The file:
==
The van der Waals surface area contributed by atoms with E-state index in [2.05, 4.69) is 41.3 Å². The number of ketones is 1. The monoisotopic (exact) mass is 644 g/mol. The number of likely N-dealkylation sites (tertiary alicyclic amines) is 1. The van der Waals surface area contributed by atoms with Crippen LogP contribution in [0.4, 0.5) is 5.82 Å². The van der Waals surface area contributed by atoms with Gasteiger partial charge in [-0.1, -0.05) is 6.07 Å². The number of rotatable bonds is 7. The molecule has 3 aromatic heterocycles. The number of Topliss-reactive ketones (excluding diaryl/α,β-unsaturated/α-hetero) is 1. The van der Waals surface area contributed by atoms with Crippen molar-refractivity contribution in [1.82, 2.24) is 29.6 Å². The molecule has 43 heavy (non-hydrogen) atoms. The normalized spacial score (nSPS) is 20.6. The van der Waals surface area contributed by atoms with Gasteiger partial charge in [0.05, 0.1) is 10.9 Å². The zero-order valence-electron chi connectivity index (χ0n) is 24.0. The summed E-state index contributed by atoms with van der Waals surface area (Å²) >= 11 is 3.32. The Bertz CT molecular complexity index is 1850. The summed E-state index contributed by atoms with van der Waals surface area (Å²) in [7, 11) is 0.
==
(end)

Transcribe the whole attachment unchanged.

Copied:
The van der Waals surface area contributed by atoms with E-state index in [2.05, 4.69) is 41.3 Å². The number of ketones is 1. The monoisotopic (exact) mass is 644 g/mol. The number of likely N-dealkylation sites (tertiary alicyclic amines) is 1. The van der Waals surface area contributed by atoms with Crippen LogP contribution in [0.4, 0.5) is 5.82 Å². The van der Waals surface area contributed by atoms with Gasteiger partial charge in [-0.1, -0.05) is 6.07 Å². The number of rotatable bonds is 7. The molecule has 3 aromatic heterocycles. The number of Topliss-reactive ketones (excluding diaryl/α,β-unsaturated/α-hetero) is 1. The van der Waals surface area contributed by atoms with Crippen molar-refractivity contribution in [1.82, 2.24) is 29.6 Å². The molecule has 43 heavy (non-hydrogen) atoms. The normalized spacial score (nSPS) is 20.6. The van der Waals surface area contributed by atoms with Gasteiger partial charge in [0.05, 0.1) is 10.9 Å². The zero-order valence-electron chi connectivity index (χ0n) is 24.0. The summed E-state index contributed by atoms with van der Waals surface area (Å²) >= 11 is 3.32. The Bertz CT molecular complexity index is 1850. The summed E-state index contributed by atoms with van der Waals surface area (Å²) in [7, 11) is 0.